The fact remains that if the Chinese want to attract the best international students from around the world, then they have to work on improving their universities. My prediction is that as long as China's political system doesn't fundamentally change, China's top universities will not be able to compete with the best global ones in terms of ground-breaking research and creating a lively intellectual atmosphere, no matter how many funds the government pours into them.
This is not to deny that the best universities in Beijing and Shanghai are actually quite good, with competent professors and students who regularly produce research published in top international journals. But the intellectual atmosphere remains stifling. The recently announced new rules for international students won't help matters. It is also noticeable that if you look at China's Oxford and Cambridge, Tsinghua and Beida (Peking University), the foreign students are intentionally being concentrated in Tsinghua, which focuses more on science and engineering, rather than in Beida, which focuses more on the social sciences. I think it isn't hard to see why.
For Chinese universities, accepting lots of foreign students is also a way of ensuring that they can climb up in the international rankings. Most such rankings include "internationalization" as one of the factors universities are assessed upon, something which also harms the notoriously insular Japanese institutions of higher learning. Having a high proportion of foreign students and staff gets you a higher ranking, and given that the Chinese government is obsessed with China's image and with world rankings of any kind, I find it quite probable that they are handing out scholarships to foreign students simply as a way to help Tsinghua and other universities climb up in the ranks.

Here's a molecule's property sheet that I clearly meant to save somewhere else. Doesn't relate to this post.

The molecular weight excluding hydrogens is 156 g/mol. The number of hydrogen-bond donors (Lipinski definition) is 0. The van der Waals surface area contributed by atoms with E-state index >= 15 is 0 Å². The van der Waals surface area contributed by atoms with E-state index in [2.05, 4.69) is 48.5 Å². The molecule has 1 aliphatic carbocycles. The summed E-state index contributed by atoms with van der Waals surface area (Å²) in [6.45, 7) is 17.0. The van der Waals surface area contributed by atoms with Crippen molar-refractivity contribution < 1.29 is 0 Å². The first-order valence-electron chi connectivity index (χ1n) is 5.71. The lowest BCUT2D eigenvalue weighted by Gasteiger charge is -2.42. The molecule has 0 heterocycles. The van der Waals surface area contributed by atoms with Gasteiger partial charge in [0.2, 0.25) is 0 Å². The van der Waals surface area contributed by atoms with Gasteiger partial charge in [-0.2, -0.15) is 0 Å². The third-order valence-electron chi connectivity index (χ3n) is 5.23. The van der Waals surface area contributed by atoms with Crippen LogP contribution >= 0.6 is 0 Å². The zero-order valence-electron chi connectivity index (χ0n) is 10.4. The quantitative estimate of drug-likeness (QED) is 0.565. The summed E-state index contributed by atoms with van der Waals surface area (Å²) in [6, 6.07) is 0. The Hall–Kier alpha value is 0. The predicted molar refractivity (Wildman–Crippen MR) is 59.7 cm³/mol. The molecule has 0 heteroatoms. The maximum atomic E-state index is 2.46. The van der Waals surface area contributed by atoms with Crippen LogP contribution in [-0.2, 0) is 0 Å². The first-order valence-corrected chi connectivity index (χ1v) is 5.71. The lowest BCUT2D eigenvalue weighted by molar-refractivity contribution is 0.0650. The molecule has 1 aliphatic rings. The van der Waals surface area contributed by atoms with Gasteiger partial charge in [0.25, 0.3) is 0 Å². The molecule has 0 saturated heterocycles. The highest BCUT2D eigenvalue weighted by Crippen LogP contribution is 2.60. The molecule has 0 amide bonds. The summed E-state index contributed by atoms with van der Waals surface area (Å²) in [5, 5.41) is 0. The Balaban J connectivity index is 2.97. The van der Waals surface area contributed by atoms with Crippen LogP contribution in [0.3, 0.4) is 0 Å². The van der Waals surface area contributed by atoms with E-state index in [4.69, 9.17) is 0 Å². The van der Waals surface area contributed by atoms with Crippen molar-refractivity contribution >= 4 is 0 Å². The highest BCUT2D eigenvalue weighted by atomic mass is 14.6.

Much of what lies behind these complaints about foreign students getting into local universities too easily is a misplaced frustration over problems that are entirely internal and homegrown. The article I linked above starts off with the statement that Peking University enrols 200 South Korean undergraduates every year, and only 100 from the whole of Shandong province. In China this is an incendiary matter. Students from Shandong, an overcrowded province, notoriously have to go through hellish competition to get into a good university in Beijing, literally winning out over millions of competitors. Youngsters from Beijing or Shanghai can get in far more easily, something which causes much resentment. Would this state of affairs change if the university took in less South Koreans or other foreign students? Of course not.
If nothing else, such grumblings will pretty certainly have no effect whatsoever on the policies of Chinese universities and the educational authorities, who will continue to enrol international students to the extent that they feel is useful to their goals.